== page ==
|Who should run our schools – us, or state technocrats?
What happens in Detroit will set the rules for all of us
How would you feel if you were told you didn’t have a right to run your local schools, or to elect a school board?
What if an emergency manager was sent by Lansing to take over your schools, and their job no. 1 was to balance the books, no matter the consequences for your children?
What if the people who were slashing the budgets of your children’s schools didn’t have to listen to your concerns – at all?
This is exactly what has been happening to a number of communities in our state for 10 years or more. Instead of working with local communities to stabilize finances, our State has barrelled in, with highly-paid “managers,” sweeping aside local elected officials, and “managing” those schools right into the ground. Strangely enough, no one in Lansing ever considers it was the State, not the local community, that failed.
Laws passed last year make it even easier to declare that a school district is “in distress,” and starting the State intervention process. After years of cuts to state funding and drains on the School Aid Fund, dozens of districts – stable, well-run districts – got letters from the Treasury this spring that Big Brother was watching them. They had depleted their reserves trying to save programs from budget cuts made necessary by the lack of state funding. From Alanson to East Grand Rapids, from Montague to West Bloomfield, seventy five districts were put on notice – because of what might happen to their finances in the future.
Now we come to Detroit Public Schools, which has been under some kind of State control for 14 of the last 17 years. Yes, DPS’s finances are a mess – losing more than half your student enrollment will do that. Many of those kids just left the city; others left for charters. But it’s hard to “move the needle on student achievement” when you are constantly cutting your budget and child poverty rates are rising dramatically. State control, if it wasn’t the problem, certainly didn’t stop the downward slide.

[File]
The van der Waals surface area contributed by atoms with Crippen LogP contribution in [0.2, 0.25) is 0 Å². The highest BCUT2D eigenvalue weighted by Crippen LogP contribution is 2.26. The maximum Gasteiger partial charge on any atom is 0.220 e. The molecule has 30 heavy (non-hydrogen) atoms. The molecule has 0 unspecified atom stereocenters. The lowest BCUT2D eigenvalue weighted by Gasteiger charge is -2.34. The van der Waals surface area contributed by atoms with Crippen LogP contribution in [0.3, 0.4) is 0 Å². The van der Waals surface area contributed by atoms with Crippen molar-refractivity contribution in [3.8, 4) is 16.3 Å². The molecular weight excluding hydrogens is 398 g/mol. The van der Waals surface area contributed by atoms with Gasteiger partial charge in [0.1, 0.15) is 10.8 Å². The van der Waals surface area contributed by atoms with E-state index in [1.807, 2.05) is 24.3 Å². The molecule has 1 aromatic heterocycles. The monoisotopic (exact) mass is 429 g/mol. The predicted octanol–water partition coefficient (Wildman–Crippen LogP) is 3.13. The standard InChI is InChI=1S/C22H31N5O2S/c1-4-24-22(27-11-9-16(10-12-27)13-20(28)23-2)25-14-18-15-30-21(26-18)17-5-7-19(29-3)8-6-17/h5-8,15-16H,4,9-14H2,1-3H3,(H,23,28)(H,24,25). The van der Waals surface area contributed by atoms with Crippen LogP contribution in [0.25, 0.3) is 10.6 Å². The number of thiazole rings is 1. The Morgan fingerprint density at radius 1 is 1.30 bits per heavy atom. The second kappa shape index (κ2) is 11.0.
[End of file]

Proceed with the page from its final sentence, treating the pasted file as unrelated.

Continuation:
The state Legislature is considering rival plans to stabilize Detroit schools and “transition” them back to democracy. Read the details here . Bottom line: neither plan is great, and they both give a state financial review commission considerable control well into the future. But the Senate plan is much better than the House version. (The House decided to go it alone after Senators created a plan with a lot of input from stakeholders.) The Senate plan:
puts an elected school board in place much sooner,
limits the power of financial monitors over academic policy,
sets up a system to regulate the number of schools (both charter and local public) in Detroit, and
moves teachers and staff to the newly created district with much less disruption.
While these bills only apply to Detroit schools at the moment, it would only take a stroke of the pen to make these rules apply to any district that was under state intervention. So it’s essential that we decide what kind of precedent we want the Legislature to set.
How would we want our children and our schools to be treated? What rules do we want in place if a school district does need help? How can we stand by while policies we would abhor are foisted on the children and parents of Detroit?
Let your legislators know where you stand. As they hammer out some sort of compromise between the plans, make sure they hear what you have to say. Please use the link in the upper right of this email to take action today!
MI Parents for Schools
TAKE ACTION HERE: http://capwiz.com/miparentsforschools/issues/alert/?alertid=71989626&queueid=11227668141